We all need our little luxuries every now and then. I don’t mean great big luxuries like private yachts or a hotel chain named after you. Little ones like a sublime square of top quality chocolate or a dress that makes you feel like Audrey Hepburn. You know…the small stuff.
In the realm of gastro-luxuries I have me favorites – foie gras, fancy French restaurants, really good chocolate, spare-no-expense sushi dinners…and Brussels sprouts.
Consider this: Over here, a small Styrofoam pack of about 300-400 grams of Brussels sprouts would cost me as much as one round of veggie shopping at the grocery. Want a clearer picture?
One 300-400 gram pack of Brussels Sprouts = 1 big head of cabbage (1.2 kilo) + 174 grams young corn + 174 grams snow peas + 1 bunch cilantro + 500 grams cauliflower + 500 grams calamansi (calamondin, our local lemon-lime) + 600 grams white onions + 3 bunches lemongrass + 3 packs black peppercorns
Another way of looking at it:
Brussels Sprouts in one meal = Vegetables for 3 meals + random aromatics for other dishes
Sigh…but perhaps it is the infrequent consumption that comes with its high price-tag that makes this little veggie so luxurious to me. After all, if you can have something everyday, doesn’t it stop being a luxury?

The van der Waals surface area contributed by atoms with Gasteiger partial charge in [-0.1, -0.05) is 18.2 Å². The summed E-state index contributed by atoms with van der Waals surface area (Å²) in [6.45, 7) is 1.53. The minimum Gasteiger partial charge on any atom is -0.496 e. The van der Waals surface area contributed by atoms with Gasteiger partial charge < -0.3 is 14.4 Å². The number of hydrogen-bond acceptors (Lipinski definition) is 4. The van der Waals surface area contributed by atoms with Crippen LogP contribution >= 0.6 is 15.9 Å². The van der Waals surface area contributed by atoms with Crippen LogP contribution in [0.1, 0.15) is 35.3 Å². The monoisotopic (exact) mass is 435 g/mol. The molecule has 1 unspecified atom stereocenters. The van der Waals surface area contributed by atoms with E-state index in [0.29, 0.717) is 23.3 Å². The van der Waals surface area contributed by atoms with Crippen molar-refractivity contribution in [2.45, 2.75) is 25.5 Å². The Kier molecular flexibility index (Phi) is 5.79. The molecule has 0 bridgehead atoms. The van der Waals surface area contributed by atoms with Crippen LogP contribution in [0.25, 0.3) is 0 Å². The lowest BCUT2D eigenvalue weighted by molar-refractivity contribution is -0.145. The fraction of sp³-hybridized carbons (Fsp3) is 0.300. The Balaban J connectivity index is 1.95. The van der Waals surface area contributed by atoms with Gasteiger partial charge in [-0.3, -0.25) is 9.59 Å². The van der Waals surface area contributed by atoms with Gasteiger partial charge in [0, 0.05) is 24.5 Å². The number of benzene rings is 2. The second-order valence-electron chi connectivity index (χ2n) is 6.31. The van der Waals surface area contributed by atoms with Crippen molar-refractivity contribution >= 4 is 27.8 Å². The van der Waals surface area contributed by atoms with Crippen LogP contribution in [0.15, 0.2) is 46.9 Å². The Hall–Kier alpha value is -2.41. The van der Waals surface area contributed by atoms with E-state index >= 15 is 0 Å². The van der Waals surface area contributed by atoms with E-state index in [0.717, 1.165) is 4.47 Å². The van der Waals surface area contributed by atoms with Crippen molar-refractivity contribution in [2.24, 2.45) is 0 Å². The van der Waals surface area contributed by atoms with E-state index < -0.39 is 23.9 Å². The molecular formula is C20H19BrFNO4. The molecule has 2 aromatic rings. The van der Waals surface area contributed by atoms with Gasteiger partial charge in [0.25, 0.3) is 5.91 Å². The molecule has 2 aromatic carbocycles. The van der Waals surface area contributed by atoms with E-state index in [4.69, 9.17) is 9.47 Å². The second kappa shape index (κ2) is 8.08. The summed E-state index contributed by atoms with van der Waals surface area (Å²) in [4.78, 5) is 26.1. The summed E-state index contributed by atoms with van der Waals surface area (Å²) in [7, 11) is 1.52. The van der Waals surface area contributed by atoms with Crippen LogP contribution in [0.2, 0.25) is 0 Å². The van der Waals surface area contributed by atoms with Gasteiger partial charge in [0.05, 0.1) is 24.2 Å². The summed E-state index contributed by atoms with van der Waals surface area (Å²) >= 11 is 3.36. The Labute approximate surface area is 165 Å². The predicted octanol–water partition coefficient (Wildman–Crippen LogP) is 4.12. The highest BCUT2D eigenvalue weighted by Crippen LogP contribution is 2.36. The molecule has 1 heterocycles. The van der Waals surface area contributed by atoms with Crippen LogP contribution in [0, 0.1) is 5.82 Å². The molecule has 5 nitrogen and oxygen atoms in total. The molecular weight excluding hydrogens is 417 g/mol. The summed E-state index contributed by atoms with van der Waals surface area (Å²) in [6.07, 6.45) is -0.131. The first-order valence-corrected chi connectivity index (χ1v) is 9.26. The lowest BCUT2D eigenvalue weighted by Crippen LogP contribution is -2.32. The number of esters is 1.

So when I do splurge on Brussels sprouts, I like to treat them well. This lucky bunch got bathed in a splash of sweet dessert wine.
Sautéed Brussels Sprouts with Sweet Wine
- Olive oil
- 400 grams Brussels sprouts, outer leaves removed and cut into halves or quarters (depending on size)
- 30-50 grams bacon, cut into small strips
- 2 tablespoons Botrytis Semillon (or any dessert wine of your choosing)
- Sea salt and freshly cracked black pepper
– Heat some olive oil in a pan.
– Add bacon when oil is hot and sauté until done but not too crisp.
– Add sprouts and sauté until it starts to soften and get brown around the edges.
– Cover pan for about 5 minutes or until sprouts are soft.
– Uncover pan and add wine, deglazing and scraping at any brown bits on the pan.
– Add salt and pepper to taste.
– Serves two.
Botrytis is actually a disease that strikes the Semillon grapes. One type rots the grapes and damages the harvest. The other however, referred to as the “noble rot”, acts on the sugars and concentrates them…producing enticingly sweet and full-flavored dessert wines. We had some left over from a dinner party that I was planning to poach some fruits in, when I came upon the sprouts and the wheels in my head started turning. My beloved Brussels sprouts + chic dessert wine + smoky bacon = sweetly glazed luxurious sprouts and bacon deliciousness!
It’s good to spoil yourself once in a while…you deserve it! 🙂